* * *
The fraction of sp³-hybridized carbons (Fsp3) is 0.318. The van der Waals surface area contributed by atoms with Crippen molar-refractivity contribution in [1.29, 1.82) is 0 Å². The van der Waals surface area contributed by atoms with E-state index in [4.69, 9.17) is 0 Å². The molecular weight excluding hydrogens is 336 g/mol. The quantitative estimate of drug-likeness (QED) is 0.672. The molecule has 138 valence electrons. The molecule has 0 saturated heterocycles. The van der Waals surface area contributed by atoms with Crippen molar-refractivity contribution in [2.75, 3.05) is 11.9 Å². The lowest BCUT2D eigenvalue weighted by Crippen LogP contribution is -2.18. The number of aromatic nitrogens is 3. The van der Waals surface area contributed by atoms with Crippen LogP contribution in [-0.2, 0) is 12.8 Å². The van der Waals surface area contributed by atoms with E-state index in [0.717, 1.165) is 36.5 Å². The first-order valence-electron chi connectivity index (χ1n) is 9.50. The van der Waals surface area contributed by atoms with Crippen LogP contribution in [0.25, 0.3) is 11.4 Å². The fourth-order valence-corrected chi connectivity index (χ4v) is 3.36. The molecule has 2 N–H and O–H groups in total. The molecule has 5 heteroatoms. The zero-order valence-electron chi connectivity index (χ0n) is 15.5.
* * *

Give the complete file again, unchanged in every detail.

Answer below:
The fraction of sp³-hybridized carbons (Fsp3) is 0.318. The van der Waals surface area contributed by atoms with Crippen molar-refractivity contribution in [1.29, 1.82) is 0 Å². The van der Waals surface area contributed by atoms with E-state index in [4.69, 9.17) is 0 Å². The molecular weight excluding hydrogens is 336 g/mol. The quantitative estimate of drug-likeness (QED) is 0.672. The molecule has 138 valence electrons. The molecule has 0 saturated heterocycles. The van der Waals surface area contributed by atoms with Crippen molar-refractivity contribution in [2.75, 3.05) is 11.9 Å². The lowest BCUT2D eigenvalue weighted by Crippen LogP contribution is -2.18. The number of aromatic nitrogens is 3. The van der Waals surface area contributed by atoms with Crippen LogP contribution in [-0.2, 0) is 12.8 Å². The van der Waals surface area contributed by atoms with E-state index in [0.717, 1.165) is 36.5 Å². The first-order valence-electron chi connectivity index (χ1n) is 9.50. The van der Waals surface area contributed by atoms with Crippen LogP contribution in [0.25, 0.3) is 11.4 Å². The fourth-order valence-corrected chi connectivity index (χ4v) is 3.36. The molecule has 2 N–H and O–H groups in total. The molecule has 5 heteroatoms. The zero-order valence-electron chi connectivity index (χ0n) is 15.5.